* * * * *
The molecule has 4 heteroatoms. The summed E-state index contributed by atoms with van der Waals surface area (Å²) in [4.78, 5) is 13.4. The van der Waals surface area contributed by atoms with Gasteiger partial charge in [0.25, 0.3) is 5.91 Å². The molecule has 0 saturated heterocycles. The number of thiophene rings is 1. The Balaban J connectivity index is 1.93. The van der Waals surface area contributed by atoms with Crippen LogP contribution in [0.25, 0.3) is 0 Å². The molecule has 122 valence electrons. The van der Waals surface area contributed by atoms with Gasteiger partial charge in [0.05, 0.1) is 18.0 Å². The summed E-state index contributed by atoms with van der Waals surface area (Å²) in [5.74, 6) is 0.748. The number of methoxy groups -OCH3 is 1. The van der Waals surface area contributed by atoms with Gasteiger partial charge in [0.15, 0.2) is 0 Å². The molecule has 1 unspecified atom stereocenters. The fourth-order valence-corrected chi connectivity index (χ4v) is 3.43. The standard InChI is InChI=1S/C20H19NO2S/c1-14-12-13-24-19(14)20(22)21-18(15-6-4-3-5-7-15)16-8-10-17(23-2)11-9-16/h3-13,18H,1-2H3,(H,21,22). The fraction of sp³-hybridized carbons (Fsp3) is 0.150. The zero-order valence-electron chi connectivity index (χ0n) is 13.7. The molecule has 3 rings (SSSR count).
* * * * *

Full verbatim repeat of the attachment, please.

The molecule has 4 heteroatoms. The summed E-state index contributed by atoms with van der Waals surface area (Å²) in [4.78, 5) is 13.4. The van der Waals surface area contributed by atoms with Gasteiger partial charge in [0.25, 0.3) is 5.91 Å². The molecule has 0 saturated heterocycles. The number of thiophene rings is 1. The Balaban J connectivity index is 1.93. The van der Waals surface area contributed by atoms with Crippen LogP contribution in [0.25, 0.3) is 0 Å². The molecule has 122 valence electrons. The van der Waals surface area contributed by atoms with Gasteiger partial charge in [0.05, 0.1) is 18.0 Å². The summed E-state index contributed by atoms with van der Waals surface area (Å²) in [5.74, 6) is 0.748. The number of methoxy groups -OCH3 is 1. The van der Waals surface area contributed by atoms with Gasteiger partial charge in [0.15, 0.2) is 0 Å². The molecule has 1 unspecified atom stereocenters. The fourth-order valence-corrected chi connectivity index (χ4v) is 3.43. The standard InChI is InChI=1S/C20H19NO2S/c1-14-12-13-24-19(14)20(22)21-18(15-6-4-3-5-7-15)16-8-10-17(23-2)11-9-16/h3-13,18H,1-2H3,(H,21,22). The fraction of sp³-hybridized carbons (Fsp3) is 0.150. The zero-order valence-electron chi connectivity index (χ0n) is 13.7. The molecule has 3 rings (SSSR count).